"Yes, Captain. The Bricsmo have landed on the planet Spushan and found friendly inhabitants. The Fibitic will supply all the Flogen we need for the squif drive in the engine. If we can just keep the Plualp from discovering the mining operation we'll be able to keep the Munder from rebelling. Then we'll go on to Cattive next week and deliver the Ismakit prince back to his parents King Shecar and Queen Hytoe."

There you have it - the plot in one paragraph. It's very reminiscent of the Lewis Carroll poem, The Jabberwocky. The meaning of his made-up words is perfectly clear if you understand what part of speech the word represents. "Brillig," for instance is obviously an adjective, as in "frabjous," the description of a beautiful day. It's also clear what a vorpal sword is, and that the "beamish" boy who came "galumphing" back was successful.

I love playing with the language this way and admire anyone who can do it believably. Although I've never written science fiction and don't intend to, I see those word verifications as a great resource for someone who does.

Sunday, May 2, 2010

Walking Around with Richard Paul Evans

Last night I finished reading The Walk, by Richard Paul Evans. I met him once when I introduced him as a speaker at a League of Utah Writers conference in Park City, and I've seen him interviewed on TV here and there. He appears to be a man with many layers and complexities that even he finds amusing, as if every day is filled with self-discovery.

Whatever else he may or may not be, he is a solid storyteller, and I'm amazed at how quickly he pulls the reader in and holds attention. He does that with several effective devices. He uses the character's journal entries to tease the next chapter, which he has done in previous books as well, and it hasn't become tiresome because it isn't pretentious. His chapters are usually short, and that makes his books easy to pick up and put down when life is busy, and yet when you pick it up again, you're immediately drawn back into that compelling world he has created. He devises solid plots, believable characters and uses a "telescope" writing style – that is, he can focus on minutia when it reflects the character's state of mind and then he can pull out and look at the big picture. It's something like getting into the "zone" where the left and right sides of the brain are working together to write and revise, and creativity is pouring out of the keyboard from your fingertips. His writing is seamless, apparently effortless, and that's what tells me that he worked hard to achieve that flow of ideas and action.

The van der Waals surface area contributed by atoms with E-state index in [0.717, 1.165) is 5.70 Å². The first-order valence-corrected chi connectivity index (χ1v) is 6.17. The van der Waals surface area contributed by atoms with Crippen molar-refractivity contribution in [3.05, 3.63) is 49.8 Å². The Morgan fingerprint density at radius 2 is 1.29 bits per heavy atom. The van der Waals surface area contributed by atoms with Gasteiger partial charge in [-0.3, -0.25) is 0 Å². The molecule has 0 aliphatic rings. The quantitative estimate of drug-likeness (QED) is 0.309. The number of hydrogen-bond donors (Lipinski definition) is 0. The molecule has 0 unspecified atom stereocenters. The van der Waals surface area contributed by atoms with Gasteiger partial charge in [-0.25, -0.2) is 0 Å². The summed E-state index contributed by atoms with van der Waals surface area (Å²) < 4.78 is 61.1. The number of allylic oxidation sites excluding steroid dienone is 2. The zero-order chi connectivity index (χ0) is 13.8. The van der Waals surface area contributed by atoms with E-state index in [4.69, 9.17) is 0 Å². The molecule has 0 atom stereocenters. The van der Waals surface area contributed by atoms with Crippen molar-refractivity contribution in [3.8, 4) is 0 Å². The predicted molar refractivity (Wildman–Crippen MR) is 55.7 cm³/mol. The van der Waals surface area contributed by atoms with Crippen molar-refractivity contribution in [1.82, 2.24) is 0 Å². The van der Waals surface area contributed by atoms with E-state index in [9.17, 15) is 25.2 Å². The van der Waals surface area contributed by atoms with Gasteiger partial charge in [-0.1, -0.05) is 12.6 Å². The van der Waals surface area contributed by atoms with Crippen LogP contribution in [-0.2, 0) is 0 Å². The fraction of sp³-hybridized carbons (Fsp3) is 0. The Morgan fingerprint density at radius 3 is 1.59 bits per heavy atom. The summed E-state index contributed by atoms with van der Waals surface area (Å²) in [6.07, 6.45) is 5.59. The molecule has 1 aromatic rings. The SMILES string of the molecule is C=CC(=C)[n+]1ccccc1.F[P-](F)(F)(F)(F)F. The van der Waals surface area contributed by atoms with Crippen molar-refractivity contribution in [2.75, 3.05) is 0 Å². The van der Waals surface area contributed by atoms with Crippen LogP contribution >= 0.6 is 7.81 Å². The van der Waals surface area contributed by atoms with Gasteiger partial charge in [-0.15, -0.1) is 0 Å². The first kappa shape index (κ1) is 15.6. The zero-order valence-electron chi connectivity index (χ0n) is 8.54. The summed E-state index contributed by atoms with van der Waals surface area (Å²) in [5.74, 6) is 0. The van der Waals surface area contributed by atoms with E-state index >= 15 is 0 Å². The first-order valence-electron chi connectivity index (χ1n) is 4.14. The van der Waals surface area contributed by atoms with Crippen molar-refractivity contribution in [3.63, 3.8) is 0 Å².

Most fascinating to me is that he uses first person POV to tell his stories, and that requires becoming the character mentally and emotionally during the writing process, sort of like an actor creating a role for stage or screen. I have never written in the first person, but I think I've had a similar experience when a character comes alive in my imagination, telling me his or her story. It's like taking dictation. They tell me their story and I write it down. When the story has been told, the characters go away. Recently I had the startling experience of coming to the end of a book and saying goodbye to the characters, but they wouldn't leave. It was as if they were saying, "We have a story to tell and we choose you to tell it, so get busy." So I listened to them and wrote another book.

Evans always has his characters dealing with thought-provoking moral and religious issues, meaning his books are character and idea driven. That's what I write, and reading another author's take is very satisfying. I'd recommend The Walk, and hope the other three volumes yet to come in the series will also catch me, pull me in, and make my stay worthwhile.